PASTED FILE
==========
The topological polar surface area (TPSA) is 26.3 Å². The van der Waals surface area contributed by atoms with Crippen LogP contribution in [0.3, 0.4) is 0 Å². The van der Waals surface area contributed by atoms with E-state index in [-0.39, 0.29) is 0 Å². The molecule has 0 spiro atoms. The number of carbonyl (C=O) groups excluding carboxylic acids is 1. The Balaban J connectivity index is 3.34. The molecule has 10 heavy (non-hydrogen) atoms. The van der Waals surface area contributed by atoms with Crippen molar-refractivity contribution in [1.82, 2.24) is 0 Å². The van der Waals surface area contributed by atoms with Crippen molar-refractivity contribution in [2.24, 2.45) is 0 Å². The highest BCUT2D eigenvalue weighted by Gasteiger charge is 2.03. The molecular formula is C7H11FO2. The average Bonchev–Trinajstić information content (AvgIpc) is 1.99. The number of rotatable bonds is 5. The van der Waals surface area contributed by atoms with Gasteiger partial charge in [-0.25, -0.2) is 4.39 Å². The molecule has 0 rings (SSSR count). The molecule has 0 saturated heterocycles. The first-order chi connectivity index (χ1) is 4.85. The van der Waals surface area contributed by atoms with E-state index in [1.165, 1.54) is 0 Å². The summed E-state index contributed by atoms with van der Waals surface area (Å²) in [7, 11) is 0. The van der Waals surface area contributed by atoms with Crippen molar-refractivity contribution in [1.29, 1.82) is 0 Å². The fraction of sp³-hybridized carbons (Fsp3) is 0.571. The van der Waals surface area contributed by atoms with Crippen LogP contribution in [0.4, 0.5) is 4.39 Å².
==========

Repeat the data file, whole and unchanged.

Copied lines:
The topological polar surface area (TPSA) is 26.3 Å². The van der Waals surface area contributed by atoms with Crippen LogP contribution in [0.3, 0.4) is 0 Å². The van der Waals surface area contributed by atoms with E-state index in [-0.39, 0.29) is 0 Å². The molecule has 0 spiro atoms. The number of carbonyl (C=O) groups excluding carboxylic acids is 1. The Balaban J connectivity index is 3.34. The molecule has 10 heavy (non-hydrogen) atoms. The van der Waals surface area contributed by atoms with Crippen molar-refractivity contribution in [1.82, 2.24) is 0 Å². The van der Waals surface area contributed by atoms with Crippen molar-refractivity contribution in [2.24, 2.45) is 0 Å². The highest BCUT2D eigenvalue weighted by Gasteiger charge is 2.03. The molecular formula is C7H11FO2. The average Bonchev–Trinajstić information content (AvgIpc) is 1.99. The number of rotatable bonds is 5. The van der Waals surface area contributed by atoms with Gasteiger partial charge in [-0.25, -0.2) is 4.39 Å². The molecule has 0 rings (SSSR count). The molecule has 0 saturated heterocycles. The first-order chi connectivity index (χ1) is 4.85. The van der Waals surface area contributed by atoms with E-state index in [1.165, 1.54) is 0 Å². The summed E-state index contributed by atoms with van der Waals surface area (Å²) in [7, 11) is 0. The van der Waals surface area contributed by atoms with Crippen molar-refractivity contribution in [1.29, 1.82) is 0 Å². The fraction of sp³-hybridized carbons (Fsp3) is 0.571. The van der Waals surface area contributed by atoms with Crippen LogP contribution in [0.4, 0.5) is 4.39 Å².